This past Christmas season has been full of tales of generosity. Among the most compelling were stories of strangers anonymously paying off lay-away accounts at K-Marts and Wal-Marts. I have a friend whose account was paid off. When she went to pick it up, the stranger who had paid it was gone but someone else was there paying other people’s accounts. She hugged him telling him, “You have no idea what this means.” If only this kind of generosity was paid forward every day.
Now I’m going to tell a more personal story from my own family. One that they don’t know I’m going to tell because if they did they would tell me not to write this because generosity is at it’s best when it doesn’t gloat or broadcast itself. But I’m still going to share.
My parents take tags off the “Angel Tree” at their church every year. This year, they missed the first week when they were out of town and when they returned, there were only two angels left. One for a woman, the other for a man. Growing up our parish had a similar tradition which we called Gift of the Magi. Each year my parents would pick someone the same age as each of us and a woman and man their own ages. One year when I was a teen there were no teenage girls my age or even within a year of me, so my parents pulled a baby’s tag. They asked for an outfit which we got and my parents threw in a beanie baby knowing it might be one of the few “toys” the baby would receive that year.
The tags left seemed to be hand-picked by God for them. The woman asked for a sewing machine. I am sure this was picked over as being “too extravagant” by more than a few people, but this woman would not be disappointed. My mother had a sewing machine in working condition that she wasn’t using. It was taking up space. And she had sewing boxes of supplies. The man had asked for clothing and shoes. He was a large man and clothes his size are a) not easy to find and b) expensive when you do. My parents shop often online and via catalog from Cabela’s and found they were having a huge sale. Because there was no monetary cost involved with one of their gifts and with a sale, my parents were able to give this man not only clothes and shoes that fit but more than one outfit. When my mom told this story, I was immediately struck that God intended my parents to help these two people. There were no other angels to pick off the tree, they already had one of the gifts and were able to provide more for someone who needed it.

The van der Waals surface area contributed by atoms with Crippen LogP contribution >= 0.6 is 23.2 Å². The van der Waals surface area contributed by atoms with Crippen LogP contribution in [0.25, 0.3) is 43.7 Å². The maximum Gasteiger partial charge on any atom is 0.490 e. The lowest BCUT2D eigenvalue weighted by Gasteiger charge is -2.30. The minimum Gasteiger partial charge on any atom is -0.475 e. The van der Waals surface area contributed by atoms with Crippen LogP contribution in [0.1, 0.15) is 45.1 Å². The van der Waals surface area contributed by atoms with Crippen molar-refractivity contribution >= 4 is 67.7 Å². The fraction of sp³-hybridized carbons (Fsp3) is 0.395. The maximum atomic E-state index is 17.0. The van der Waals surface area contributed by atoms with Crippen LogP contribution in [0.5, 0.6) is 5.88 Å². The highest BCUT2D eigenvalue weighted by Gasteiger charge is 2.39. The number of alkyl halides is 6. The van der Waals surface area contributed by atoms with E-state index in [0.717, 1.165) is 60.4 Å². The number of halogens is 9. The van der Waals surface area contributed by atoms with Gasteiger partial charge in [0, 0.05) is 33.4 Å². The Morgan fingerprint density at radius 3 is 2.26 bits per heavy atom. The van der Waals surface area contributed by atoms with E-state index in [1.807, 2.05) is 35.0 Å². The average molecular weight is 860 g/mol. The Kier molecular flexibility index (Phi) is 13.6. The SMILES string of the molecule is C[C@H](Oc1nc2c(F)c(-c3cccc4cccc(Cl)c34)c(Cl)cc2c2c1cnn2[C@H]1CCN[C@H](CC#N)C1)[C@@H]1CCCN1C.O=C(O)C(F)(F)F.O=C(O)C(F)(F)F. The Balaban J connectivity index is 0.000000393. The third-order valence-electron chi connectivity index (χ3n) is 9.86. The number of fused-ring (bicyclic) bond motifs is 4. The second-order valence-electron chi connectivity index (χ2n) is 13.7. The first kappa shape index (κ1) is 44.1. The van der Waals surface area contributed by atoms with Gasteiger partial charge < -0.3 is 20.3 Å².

But God wasn’t through with them yet. My mother goes to Curves to work out and while there asked one of the workers about their angel tree. They informed her all the tags were taken but one had been returned. It was for a booster seat for a child who lived with his or her mother at the Durham Rescue Mission. To ride the bus or take a cab anywhere, they have to have a seat. The person who returned it said it was too expensive. Now, car seats ARE expensive but the brand the woman asked for was a safe one that is not among the high end brands. My mom never committed to it but it continued to weigh on her mind. She went to the Burlington Coat Factory near her house and found the requested booster seat and because she is a frequent customer she is part of their discount program and got it for a good price. When she brought it in on her next trip to Curves, the staff was thrilled this wish could be granted.
God speaks to us all the time. But do we listen? Do we recognize His will for what it is? In these tough economic times with most people needing a helping hand, God spoke to many at the Birth of Christ asking them to give graciously of what they had. The people who listened and heeded his word are perhaps a little cash poorer now than they would have been…but are rich with reward in heaven.